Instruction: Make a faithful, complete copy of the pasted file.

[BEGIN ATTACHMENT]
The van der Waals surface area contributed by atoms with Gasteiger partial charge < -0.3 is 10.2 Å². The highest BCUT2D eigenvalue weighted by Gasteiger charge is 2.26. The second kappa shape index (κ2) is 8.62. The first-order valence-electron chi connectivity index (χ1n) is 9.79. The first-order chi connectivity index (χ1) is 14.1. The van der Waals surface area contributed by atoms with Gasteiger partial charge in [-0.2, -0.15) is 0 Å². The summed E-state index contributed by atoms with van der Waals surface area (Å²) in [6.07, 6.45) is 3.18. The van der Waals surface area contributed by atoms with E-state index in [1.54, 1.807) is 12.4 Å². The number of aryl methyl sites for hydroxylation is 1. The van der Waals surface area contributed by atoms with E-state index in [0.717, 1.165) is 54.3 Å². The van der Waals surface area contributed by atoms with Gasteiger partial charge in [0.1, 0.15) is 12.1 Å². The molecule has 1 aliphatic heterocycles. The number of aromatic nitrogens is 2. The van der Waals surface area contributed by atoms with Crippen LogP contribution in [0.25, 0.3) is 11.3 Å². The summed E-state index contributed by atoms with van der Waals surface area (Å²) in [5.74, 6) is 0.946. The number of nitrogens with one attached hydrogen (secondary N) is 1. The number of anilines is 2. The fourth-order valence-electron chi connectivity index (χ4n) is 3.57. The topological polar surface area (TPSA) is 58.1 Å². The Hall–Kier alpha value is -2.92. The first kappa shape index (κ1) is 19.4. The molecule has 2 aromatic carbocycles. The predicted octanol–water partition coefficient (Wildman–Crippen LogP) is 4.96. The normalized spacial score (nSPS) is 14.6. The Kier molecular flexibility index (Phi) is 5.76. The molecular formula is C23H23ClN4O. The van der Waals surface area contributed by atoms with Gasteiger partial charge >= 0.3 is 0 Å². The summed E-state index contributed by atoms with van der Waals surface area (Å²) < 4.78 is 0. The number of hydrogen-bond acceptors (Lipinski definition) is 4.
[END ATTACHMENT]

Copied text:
The van der Waals surface area contributed by atoms with Gasteiger partial charge < -0.3 is 10.2 Å². The highest BCUT2D eigenvalue weighted by Gasteiger charge is 2.26. The second kappa shape index (κ2) is 8.62. The first-order valence-electron chi connectivity index (χ1n) is 9.79. The first-order chi connectivity index (χ1) is 14.1. The van der Waals surface area contributed by atoms with Gasteiger partial charge in [-0.2, -0.15) is 0 Å². The summed E-state index contributed by atoms with van der Waals surface area (Å²) in [6.07, 6.45) is 3.18. The van der Waals surface area contributed by atoms with E-state index in [1.54, 1.807) is 12.4 Å². The number of aryl methyl sites for hydroxylation is 1. The van der Waals surface area contributed by atoms with E-state index in [0.717, 1.165) is 54.3 Å². The van der Waals surface area contributed by atoms with Gasteiger partial charge in [0.1, 0.15) is 12.1 Å². The molecule has 1 aliphatic heterocycles. The number of aromatic nitrogens is 2. The van der Waals surface area contributed by atoms with Crippen LogP contribution in [0.25, 0.3) is 11.3 Å². The summed E-state index contributed by atoms with van der Waals surface area (Å²) in [5.74, 6) is 0.946. The number of nitrogens with one attached hydrogen (secondary N) is 1. The number of anilines is 2. The fourth-order valence-electron chi connectivity index (χ4n) is 3.57. The topological polar surface area (TPSA) is 58.1 Å². The Hall–Kier alpha value is -2.92. The first kappa shape index (κ1) is 19.4. The molecule has 2 aromatic carbocycles. The predicted octanol–water partition coefficient (Wildman–Crippen LogP) is 4.96. The normalized spacial score (nSPS) is 14.6. The Kier molecular flexibility index (Phi) is 5.76. The molecular formula is C23H23ClN4O. The van der Waals surface area contributed by atoms with Gasteiger partial charge >= 0.3 is 0 Å². The summed E-state index contributed by atoms with van der Waals surface area (Å²) < 4.78 is 0. The number of hydrogen-bond acceptors (Lipinski definition) is 4.